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Whether Doctrine of Estoppel Applicable to Income Tax Act?

In this article, we will discuss the above question and how the same has been viewed by the Judiciary.

This is much debated issue since long time and every time the Income Tax Department tries to take the stand that the claim of Assessee is not tenable as it may be contrary to the Assessee's own previous contentions / actions.

Estoppel in its ordinary sense means - "the principle which precludes a person from asserting something contrary to what is implied by a previous action or statement of that person or by a previous pertinent judicial determination."

Many times, In Income Tax Proceedings and Litigation, the Assessee takes a different stand or an alternate contention than his previous take on the matter. Can he do so under the Income Tax proceedings? Delhi High Court, in its landmark judgment in the case of CIT V Bharath General Reinsurance Co. Ltd. [reported in (1971) 81 ITR 303] has held as under: -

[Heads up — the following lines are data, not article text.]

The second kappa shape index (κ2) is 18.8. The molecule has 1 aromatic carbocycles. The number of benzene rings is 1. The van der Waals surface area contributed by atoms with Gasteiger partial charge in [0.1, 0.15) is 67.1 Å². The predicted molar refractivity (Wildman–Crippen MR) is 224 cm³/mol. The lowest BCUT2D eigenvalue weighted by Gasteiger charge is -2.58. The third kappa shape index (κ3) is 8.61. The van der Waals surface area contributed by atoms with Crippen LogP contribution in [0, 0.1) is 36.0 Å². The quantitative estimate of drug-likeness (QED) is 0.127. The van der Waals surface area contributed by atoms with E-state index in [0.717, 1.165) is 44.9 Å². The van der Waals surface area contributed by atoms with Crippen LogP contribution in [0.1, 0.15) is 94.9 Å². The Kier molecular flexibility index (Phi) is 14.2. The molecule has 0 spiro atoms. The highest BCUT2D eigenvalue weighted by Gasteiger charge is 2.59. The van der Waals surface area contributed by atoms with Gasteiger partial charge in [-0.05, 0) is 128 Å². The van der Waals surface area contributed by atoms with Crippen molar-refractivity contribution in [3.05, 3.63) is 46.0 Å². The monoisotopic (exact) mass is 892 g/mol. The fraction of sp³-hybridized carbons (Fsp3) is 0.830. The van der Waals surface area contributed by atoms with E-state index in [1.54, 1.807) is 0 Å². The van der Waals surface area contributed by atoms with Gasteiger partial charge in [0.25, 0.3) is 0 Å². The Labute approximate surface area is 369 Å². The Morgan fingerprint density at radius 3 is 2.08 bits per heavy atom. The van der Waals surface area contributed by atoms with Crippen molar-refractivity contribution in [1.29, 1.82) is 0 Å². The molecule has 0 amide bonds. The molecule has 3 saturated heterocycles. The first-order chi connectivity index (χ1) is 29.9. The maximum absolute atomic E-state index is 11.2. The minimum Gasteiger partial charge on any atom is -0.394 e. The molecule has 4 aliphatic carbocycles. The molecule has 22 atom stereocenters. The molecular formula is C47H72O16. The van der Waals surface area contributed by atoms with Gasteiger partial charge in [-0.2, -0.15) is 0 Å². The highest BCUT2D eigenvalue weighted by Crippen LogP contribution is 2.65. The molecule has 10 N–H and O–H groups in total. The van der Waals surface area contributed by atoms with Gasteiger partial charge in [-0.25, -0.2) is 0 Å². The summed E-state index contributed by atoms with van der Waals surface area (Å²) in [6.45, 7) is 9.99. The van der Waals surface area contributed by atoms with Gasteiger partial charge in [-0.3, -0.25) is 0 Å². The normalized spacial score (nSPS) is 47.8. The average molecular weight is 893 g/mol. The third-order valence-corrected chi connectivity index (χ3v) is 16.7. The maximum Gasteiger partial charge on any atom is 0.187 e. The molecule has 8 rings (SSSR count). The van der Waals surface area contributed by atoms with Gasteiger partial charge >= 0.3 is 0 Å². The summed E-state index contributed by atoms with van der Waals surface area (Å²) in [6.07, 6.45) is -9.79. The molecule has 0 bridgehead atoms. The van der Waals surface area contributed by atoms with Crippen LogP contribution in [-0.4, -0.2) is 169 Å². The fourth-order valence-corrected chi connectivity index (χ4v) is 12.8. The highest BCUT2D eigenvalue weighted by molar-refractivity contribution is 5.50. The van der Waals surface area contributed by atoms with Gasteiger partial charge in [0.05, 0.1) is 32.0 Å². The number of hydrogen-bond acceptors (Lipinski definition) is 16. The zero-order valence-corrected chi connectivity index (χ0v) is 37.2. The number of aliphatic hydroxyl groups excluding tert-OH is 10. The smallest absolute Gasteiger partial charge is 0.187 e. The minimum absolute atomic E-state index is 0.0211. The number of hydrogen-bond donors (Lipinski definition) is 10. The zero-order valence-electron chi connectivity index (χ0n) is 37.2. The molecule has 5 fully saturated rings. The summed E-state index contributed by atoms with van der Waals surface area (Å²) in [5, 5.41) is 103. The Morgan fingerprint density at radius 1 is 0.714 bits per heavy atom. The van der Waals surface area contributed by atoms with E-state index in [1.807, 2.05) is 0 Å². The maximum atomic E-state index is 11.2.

It is true that the assessee itself had included that dividend income in its return for the year question but there is no estoppel in the Income-tax Act and the assessee having itself challenged the validity of taxing the dividend during the year of assessment in question, it must be taken that it had resiled from the position which it had wrongly taken while filing the return. Quit apart from it, it is incumbent on the income-tax department to find out whether a particular income was assessable in the particular year or not. Merely because the assessee wrongly included the income in its return for a particular year, it cannot confer jurisdiction on the department to tax that income in that year even though legally such income did not pertain to that year. We are therefore of the view that the income from dividend was not assessable during the assessment year 1958-59, but it was assessable in the assessment year 1953-55. It cannot, therefore, be taxed in the assessment year 1958-59.

Therefore, it is never late for the Assessee to take an alternate contention at any point of time in the litigation even though same may be contrary to his previous take on the issue (provided relevant facts are available on record).

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